2019 ACM Fellows Recognized for Far-Reaching Accomplishments that Define the Digital Age

December 11, 2019

NEW YORK, Dec. 11, 2019 – ACM, the Association for Computing Machinery, has named 58 members ACM Fellows for wide-ranging and fundamental contributions in areas including artificial intelligence, cloud computing, combating cybercrime, quantum computing and wireless networking. The accomplishments of the 2019 ACM Fellows underpin the technologies that define the digital age and greatly impact our professional and personal lives. ACM Fellows comprise an elite group that represents less than 1% of the Association’s global membership.

“Computing technology has had a tremendous impact in shaping how we live and work today,” said ACM President Cherri M. Pancake in announcing the 2019 ACM Fellows. “All of the technologies that directly or indirectly influence us are the result of countless hours of collaborative and/or individual work, as well as creative inspiration and, at times, informed risk-taking. Each year, we look forward to welcoming some of the most outstanding individuals as Fellows. The ACM Fellows program is a cornerstone of our overall recognition effort. In highlighting the accomplishments of the ACM Fellows, we hope to give credit where it is due, while also educating the public about the extraordinary array of areas in which computing professionals work.”

Underscoring ACM’s global reach, the 2019 Fellows hail from universities, companies and research centers in Australia, Canada, China, Egypt, France, Germany, Israel, Italy, Switzerland, and the United States.

The contributions of the 2019 Fellows run the gamut of the many sub-disciplines of the computing field―including artificial intelligence, cloud computing, computer graphics, computational biology, data science, security and privacy, software engineering, quantum computing, and web science, to name a few.

ACM will formally recognize its 2019 Fellows at the annual Awards Banquet, to be held in San Francisco on June 20, 2020. Additional information about the 2019 ACM Fellows, as well as previously named ACM Fellows, is available through the ACM Fellows site.

2019 ACM Fellows

Scott J. Aaronson
University of Texas
For contributions to quantum computing and computational complexity

Tarek F. Abdelzaher
University of Illinois at Urbana-Champaign
For interdisciplinary contributions that bridge cyber-physical systems, social sensing, real-time computing, and control

Saman Amarasinghe
Massachusetts Institute of Technology
For contributions to high performance computing on modern hardware platforms, domain-specific languages, and compilation techniques

Kavita Bala
Cornell University
For contributions to rendering and scene understanding

Magdalena Balazinska
University of Washington
For contributions to scalable distributed data systems

Paul Beame
University of Washington
For contributions in computational and proof complexity and their applications, and for outstanding service

Emery D. Berger
University of Massachusetts Amherst
For contributions in memory management and programming language implementation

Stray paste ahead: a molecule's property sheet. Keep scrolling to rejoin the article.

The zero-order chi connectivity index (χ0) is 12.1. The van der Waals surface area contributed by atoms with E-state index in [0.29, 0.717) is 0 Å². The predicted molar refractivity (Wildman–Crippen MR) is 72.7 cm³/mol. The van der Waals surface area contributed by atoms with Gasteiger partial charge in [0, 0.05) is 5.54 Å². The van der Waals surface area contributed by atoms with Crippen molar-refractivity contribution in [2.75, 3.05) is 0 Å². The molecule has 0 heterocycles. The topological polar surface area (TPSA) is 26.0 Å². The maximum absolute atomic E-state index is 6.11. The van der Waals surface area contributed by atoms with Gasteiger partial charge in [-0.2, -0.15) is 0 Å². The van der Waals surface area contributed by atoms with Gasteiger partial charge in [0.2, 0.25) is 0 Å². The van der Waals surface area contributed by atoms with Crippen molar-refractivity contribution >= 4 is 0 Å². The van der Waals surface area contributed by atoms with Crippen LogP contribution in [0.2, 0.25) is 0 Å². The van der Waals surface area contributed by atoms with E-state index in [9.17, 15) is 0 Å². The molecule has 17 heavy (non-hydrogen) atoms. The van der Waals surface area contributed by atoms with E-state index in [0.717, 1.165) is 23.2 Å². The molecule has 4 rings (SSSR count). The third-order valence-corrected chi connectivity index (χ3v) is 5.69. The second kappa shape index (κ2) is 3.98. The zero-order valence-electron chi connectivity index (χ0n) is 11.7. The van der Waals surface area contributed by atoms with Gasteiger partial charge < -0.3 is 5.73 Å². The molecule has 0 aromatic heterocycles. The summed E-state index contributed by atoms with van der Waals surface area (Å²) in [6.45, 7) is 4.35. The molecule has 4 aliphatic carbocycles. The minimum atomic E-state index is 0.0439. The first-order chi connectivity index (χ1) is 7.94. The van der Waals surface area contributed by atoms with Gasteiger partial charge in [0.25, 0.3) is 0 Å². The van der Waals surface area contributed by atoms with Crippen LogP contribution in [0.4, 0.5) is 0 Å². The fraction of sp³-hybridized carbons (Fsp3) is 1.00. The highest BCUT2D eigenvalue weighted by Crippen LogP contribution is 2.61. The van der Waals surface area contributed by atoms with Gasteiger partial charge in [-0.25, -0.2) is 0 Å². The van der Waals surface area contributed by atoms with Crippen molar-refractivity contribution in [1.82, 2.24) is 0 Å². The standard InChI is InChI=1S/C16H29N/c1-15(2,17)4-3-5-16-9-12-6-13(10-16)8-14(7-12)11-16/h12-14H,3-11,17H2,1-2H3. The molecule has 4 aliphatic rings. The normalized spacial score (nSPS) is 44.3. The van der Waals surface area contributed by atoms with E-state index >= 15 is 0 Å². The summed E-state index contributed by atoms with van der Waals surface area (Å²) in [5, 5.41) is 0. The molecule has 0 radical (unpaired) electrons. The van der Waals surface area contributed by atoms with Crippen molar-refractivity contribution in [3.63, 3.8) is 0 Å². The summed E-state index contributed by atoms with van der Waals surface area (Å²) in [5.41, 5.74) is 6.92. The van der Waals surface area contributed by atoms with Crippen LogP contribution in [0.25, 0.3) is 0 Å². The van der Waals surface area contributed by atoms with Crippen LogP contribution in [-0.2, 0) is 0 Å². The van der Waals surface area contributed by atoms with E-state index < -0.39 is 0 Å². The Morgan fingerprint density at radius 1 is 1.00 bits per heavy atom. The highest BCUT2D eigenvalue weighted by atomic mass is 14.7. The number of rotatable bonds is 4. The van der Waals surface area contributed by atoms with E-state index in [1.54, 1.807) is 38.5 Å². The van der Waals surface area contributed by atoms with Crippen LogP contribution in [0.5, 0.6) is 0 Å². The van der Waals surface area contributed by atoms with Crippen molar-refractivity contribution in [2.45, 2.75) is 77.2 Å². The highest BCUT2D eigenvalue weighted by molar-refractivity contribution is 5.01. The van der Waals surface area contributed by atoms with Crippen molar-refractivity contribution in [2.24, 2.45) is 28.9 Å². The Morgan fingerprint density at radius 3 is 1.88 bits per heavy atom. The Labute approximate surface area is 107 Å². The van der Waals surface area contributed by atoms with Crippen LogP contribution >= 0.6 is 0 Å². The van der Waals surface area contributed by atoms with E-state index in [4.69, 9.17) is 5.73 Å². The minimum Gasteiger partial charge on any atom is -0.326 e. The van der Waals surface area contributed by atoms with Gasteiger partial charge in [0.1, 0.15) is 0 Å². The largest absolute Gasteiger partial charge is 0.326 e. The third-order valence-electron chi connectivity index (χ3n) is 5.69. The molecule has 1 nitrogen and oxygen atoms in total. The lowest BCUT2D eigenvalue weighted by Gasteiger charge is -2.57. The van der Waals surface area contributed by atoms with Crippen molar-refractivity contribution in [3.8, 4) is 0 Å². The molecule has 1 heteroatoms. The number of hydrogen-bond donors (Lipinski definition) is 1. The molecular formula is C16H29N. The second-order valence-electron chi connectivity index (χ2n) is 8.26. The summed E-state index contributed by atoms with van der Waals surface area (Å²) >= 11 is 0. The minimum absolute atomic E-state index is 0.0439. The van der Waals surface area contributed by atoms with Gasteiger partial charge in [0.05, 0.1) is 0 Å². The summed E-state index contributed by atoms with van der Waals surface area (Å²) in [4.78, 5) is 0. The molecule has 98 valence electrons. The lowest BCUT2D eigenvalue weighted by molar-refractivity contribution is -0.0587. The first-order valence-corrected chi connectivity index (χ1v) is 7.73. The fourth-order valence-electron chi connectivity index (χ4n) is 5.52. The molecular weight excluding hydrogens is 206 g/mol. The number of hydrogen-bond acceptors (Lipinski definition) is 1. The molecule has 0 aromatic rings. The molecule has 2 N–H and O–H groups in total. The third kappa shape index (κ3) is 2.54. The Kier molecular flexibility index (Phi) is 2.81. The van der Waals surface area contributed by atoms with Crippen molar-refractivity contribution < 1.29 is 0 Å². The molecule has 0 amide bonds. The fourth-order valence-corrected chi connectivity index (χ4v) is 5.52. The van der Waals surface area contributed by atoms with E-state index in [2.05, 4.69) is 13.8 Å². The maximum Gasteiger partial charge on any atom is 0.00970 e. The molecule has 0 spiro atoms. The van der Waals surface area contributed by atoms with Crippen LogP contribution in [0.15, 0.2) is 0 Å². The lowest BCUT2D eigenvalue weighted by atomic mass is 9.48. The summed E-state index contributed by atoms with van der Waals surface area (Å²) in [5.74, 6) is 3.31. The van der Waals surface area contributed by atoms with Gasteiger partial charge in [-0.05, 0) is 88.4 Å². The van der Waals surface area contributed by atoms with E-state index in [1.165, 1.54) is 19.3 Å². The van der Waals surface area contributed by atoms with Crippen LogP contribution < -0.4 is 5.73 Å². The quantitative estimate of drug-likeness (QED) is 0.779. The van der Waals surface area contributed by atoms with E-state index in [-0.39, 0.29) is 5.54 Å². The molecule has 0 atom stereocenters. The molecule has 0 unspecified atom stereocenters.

Ronald F. Boisvert
National Institute of Standards and Technology
For contributions to mathematical software and service to the profession

Christian Cachin
University of Bern
For contributions to secure distributed computing and cryptographic protocols

Brad Calder
Google
For contributions to cloud storage, processor simulation, replay, and feedback-directed optimization of systems and applications

Diego Calvanese
Free University of Bozen-Bolzano
For contributions to description logics and their applications in data management and software engineering

Srdjan Capkun
Swiss Federal Polytechnic, Zurich
For contributions to systems and wireless network security

Claire Cardie
Cornell University
For contributions to natural language processing, including coreference resolution, information and opinion extraction

Timothy M. Chan
University of Illinois at Urbana-Champaign
For contributions to computational geometry, algorithms, and data structures

Kanianthra Mani Chandy
California Institute of Technology
For contributions to queueing networks, performance analysis, distributed and parallel programming, and distributed simulation

Xilin Chen
Institute of Computing Technology, Chinese Academy of Sciences
For contributions to face and sign language recognition and multimedia systems

Elizabeth F. Churchill
Google
For contributions to human-computer interaction and service to ACM

Philip R. Cohen
Monash University
For contributions to the theory and practice of multi-agent systems, human-computer dialogue, and multimodal interaction

Vincent Connitzer
Duke University
For contributions to game theory, social choice theory, and mechanism design

Noshir Contractor
Northwestern University
For contributions to advances in computational social science, network science and web science

Matthew B. Dwyer
University of Virginia
For contributions to the specification and analysis of software

Elena Ferrari
University of Insubria
For contributions to security and privacy of data and social network systems

Michael J. Freedman
Princeton University
For contributions to robust distributed systems for the modern cloud

Deborah Frincke
US National Security Agency
For contributions in education, the practice of research, and the leadership of cybersecurity

Lise Getoor
University of California, Santa Cruz
For contributions to machine learning, reasoning under uncertainty, and responsible data science

Maria L. Gini
University of Minnesota